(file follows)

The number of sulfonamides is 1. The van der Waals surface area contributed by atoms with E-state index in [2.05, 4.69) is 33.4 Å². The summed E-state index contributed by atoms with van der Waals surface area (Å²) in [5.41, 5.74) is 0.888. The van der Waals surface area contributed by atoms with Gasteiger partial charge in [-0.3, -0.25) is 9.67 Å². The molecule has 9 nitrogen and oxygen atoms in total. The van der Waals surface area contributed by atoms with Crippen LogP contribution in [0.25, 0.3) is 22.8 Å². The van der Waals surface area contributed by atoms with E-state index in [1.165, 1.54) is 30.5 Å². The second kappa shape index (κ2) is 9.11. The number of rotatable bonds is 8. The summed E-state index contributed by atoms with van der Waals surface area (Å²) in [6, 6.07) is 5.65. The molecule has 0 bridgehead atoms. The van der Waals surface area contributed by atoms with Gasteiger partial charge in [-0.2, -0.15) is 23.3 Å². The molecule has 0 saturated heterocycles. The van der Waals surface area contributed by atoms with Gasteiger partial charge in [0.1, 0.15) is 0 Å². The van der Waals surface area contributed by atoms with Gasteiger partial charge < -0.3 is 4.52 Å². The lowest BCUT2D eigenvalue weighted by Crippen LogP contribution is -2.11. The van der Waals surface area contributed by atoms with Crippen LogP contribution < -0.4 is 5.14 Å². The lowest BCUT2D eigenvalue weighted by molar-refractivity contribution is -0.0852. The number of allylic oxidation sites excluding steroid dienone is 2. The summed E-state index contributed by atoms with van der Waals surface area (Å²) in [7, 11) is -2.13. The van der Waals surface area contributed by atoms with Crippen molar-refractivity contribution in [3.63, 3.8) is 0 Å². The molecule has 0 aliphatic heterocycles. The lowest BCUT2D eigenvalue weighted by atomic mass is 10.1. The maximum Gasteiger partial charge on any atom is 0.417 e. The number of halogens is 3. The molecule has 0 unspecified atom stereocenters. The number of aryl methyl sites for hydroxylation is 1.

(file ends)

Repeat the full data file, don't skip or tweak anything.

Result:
The number of sulfonamides is 1. The van der Waals surface area contributed by atoms with E-state index in [2.05, 4.69) is 33.4 Å². The summed E-state index contributed by atoms with van der Waals surface area (Å²) in [5.41, 5.74) is 0.888. The van der Waals surface area contributed by atoms with Gasteiger partial charge in [-0.3, -0.25) is 9.67 Å². The molecule has 9 nitrogen and oxygen atoms in total. The van der Waals surface area contributed by atoms with Crippen LogP contribution in [0.25, 0.3) is 22.8 Å². The van der Waals surface area contributed by atoms with E-state index in [1.165, 1.54) is 30.5 Å². The second kappa shape index (κ2) is 9.11. The number of rotatable bonds is 8. The summed E-state index contributed by atoms with van der Waals surface area (Å²) in [6, 6.07) is 5.65. The molecule has 0 bridgehead atoms. The van der Waals surface area contributed by atoms with Gasteiger partial charge in [-0.2, -0.15) is 23.3 Å². The molecule has 0 saturated heterocycles. The van der Waals surface area contributed by atoms with Gasteiger partial charge in [0.1, 0.15) is 0 Å². The van der Waals surface area contributed by atoms with Gasteiger partial charge < -0.3 is 4.52 Å². The lowest BCUT2D eigenvalue weighted by Crippen LogP contribution is -2.11. The van der Waals surface area contributed by atoms with Crippen LogP contribution < -0.4 is 5.14 Å². The lowest BCUT2D eigenvalue weighted by molar-refractivity contribution is -0.0852. The number of allylic oxidation sites excluding steroid dienone is 2. The summed E-state index contributed by atoms with van der Waals surface area (Å²) in [7, 11) is -2.13. The van der Waals surface area contributed by atoms with Crippen molar-refractivity contribution in [3.63, 3.8) is 0 Å². The molecule has 0 aliphatic heterocycles. The lowest BCUT2D eigenvalue weighted by atomic mass is 10.1. The maximum Gasteiger partial charge on any atom is 0.417 e. The number of halogens is 3. The molecule has 0 unspecified atom stereocenters. The number of aryl methyl sites for hydroxylation is 1.